The meaning of Lent

As a Catholic school in the tradition of Edmund Rice, CBC Fremantle is a community that celebrates the love and principles of Jesus Christ, and the period of Lent is one of the most important events in the Church's liturgical calendar.

Lasting from Ash Wednesday to Easter Sunday, Lent is a beautiful time of renewal and rebirth; a God-given opportunity to reconnect with our own authenticity and spirituality. Lent reminds us that Jesus' ultimate sacrifice for each and every one of us can motivate us to be better people, to have more compassion, to look beyond material things and to place more emphasis on loving relationships and making the world a better place.

As I explained to our boys at our Ash Wednesday Liturgy, the period of Lent allows us to focus on four areas:

  • Prayer – time to talk and communicate with God
  • Penance and the repentance of sins
  • Almsgiving and charity
  • Self-denial – giving up something for Lent.


Lent is a time to strengthen our connection with God through prayer. Take time to talk and communicate with God, remembering that our own personal conversations with the divine are our own.

American author, sometimes controversial political activist and always faithful Christian Anne Lamott talks about this deeply personal communication as a constant in her life. She describes how one of her friends uses the daily prayer, "Help me" every morning, and finishes her day with "Thank you." It is succinct, with an admirable economy of words that feels like a little post-it note prayer and a wonderful way to bring a daily communion into our lives, but Lent is a time for us to delve a little deeper and to regenerate our connection with God.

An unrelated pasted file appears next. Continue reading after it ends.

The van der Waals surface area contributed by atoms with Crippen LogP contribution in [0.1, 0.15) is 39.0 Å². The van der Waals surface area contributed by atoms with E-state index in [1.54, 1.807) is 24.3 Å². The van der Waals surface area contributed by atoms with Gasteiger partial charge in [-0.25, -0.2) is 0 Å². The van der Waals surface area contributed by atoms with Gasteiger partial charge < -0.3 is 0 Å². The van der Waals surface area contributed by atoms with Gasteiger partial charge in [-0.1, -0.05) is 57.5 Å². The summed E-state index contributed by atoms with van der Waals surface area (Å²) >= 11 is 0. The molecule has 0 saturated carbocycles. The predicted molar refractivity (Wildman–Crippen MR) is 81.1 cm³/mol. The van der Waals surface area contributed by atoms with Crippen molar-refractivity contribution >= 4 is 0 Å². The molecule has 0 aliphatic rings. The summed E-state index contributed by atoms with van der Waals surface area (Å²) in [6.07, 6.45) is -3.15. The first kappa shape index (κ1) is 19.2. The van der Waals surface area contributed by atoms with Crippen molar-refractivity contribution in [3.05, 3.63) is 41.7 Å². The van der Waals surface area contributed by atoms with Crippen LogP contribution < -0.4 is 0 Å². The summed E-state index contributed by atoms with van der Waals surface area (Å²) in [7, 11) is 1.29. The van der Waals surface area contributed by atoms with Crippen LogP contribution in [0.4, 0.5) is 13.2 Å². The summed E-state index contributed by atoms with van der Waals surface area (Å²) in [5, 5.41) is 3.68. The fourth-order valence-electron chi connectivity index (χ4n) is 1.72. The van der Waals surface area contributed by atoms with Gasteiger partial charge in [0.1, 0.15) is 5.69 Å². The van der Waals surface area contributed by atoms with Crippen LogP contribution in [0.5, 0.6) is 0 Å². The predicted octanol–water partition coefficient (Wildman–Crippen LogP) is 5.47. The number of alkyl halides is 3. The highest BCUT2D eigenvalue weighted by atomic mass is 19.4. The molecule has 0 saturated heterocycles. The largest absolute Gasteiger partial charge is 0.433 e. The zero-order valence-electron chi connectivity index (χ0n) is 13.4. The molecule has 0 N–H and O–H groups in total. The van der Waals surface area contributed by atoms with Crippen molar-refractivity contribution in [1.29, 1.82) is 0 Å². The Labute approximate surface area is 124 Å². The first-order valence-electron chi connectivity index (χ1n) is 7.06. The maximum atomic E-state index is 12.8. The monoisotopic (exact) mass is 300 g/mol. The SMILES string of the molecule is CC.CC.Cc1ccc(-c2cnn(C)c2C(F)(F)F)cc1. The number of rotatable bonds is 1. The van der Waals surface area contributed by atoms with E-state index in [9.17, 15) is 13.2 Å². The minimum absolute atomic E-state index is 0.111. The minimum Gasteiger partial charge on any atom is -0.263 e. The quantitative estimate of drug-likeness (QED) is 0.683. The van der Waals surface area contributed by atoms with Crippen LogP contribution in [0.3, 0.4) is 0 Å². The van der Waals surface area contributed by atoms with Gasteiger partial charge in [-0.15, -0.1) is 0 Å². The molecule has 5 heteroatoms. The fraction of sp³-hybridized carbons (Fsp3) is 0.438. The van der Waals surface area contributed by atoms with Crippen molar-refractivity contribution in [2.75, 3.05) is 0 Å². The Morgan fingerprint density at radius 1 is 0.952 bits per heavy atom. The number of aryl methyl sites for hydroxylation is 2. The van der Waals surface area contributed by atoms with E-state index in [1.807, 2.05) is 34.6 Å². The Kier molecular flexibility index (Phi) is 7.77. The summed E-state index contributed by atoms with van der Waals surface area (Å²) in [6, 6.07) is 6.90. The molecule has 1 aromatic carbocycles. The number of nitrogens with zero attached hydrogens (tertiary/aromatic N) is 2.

By doing this, by fortifying our relationship, by allowing the grace of God to flow through us, we can perhaps live with the fly-by conversations, the 'help me' and 'thank you' during our busy daily lives at other times.

Penance and self-denial

Lent is a reminder of the ultimate sacrifice of Jesus Christ. During Lent, we seek to atone for our sins through penance and the repentance of our sins. We can commit to fasting and avoiding certain luxuries to symbolise the 40 days Jesus spent in the desert being tempted by Satan and coming to terms with His divine fate.

Parents can be excellent role models of self-denial and sacrifice in the home, perhaps promoting digital technology fasting or going without sweets. Prompting conversations about Lent could result in life-changing habits and family traditions, and don't forget the power of a simple prayer before the evening meal to foster family unity during the challenge.


Arising from the deeper connection to God and the atonement we can engage in to place greater emphasis on our reflection on the ultimate sacrifice of Jesus Christ, during Lent we seek to put others first through charity and service.

At CBC, students live out the College's motto Palma Virtuti -- goodness is its own reward – by engaging in Project Compassion and committing to giving a portion of their pocket money to Caritas Australia to continue their global mission to help people in need. This incredible organisation quietly provides invaluable assistance in all sorts of places of desperate need around the world, like earth-bound angels of compassion.

Charity can also take on small acts of kindness and simple gestures of goodwill on a daily basis that remind us of the teachings of Jesus Christ and that love is the enduring message of His legacy.

After Lent

Lent culminates in Holy Week and Good Friday, which commemorate the trial and death of our Lord Jesus Christ. Easter Sunday ends the period of Lent, celebrating the resurrection of our Lord Jesus Christ and filling us with hope that His ultimate sacrifice is not in vain. We can be filled with hope and light that our own service, our own sacrifices and our own conversation with God can sustain us as we continue on our journey and help us to love one another without reservation.

May God bless you during Lent and forever.

Neil Alweyn
Vice Principal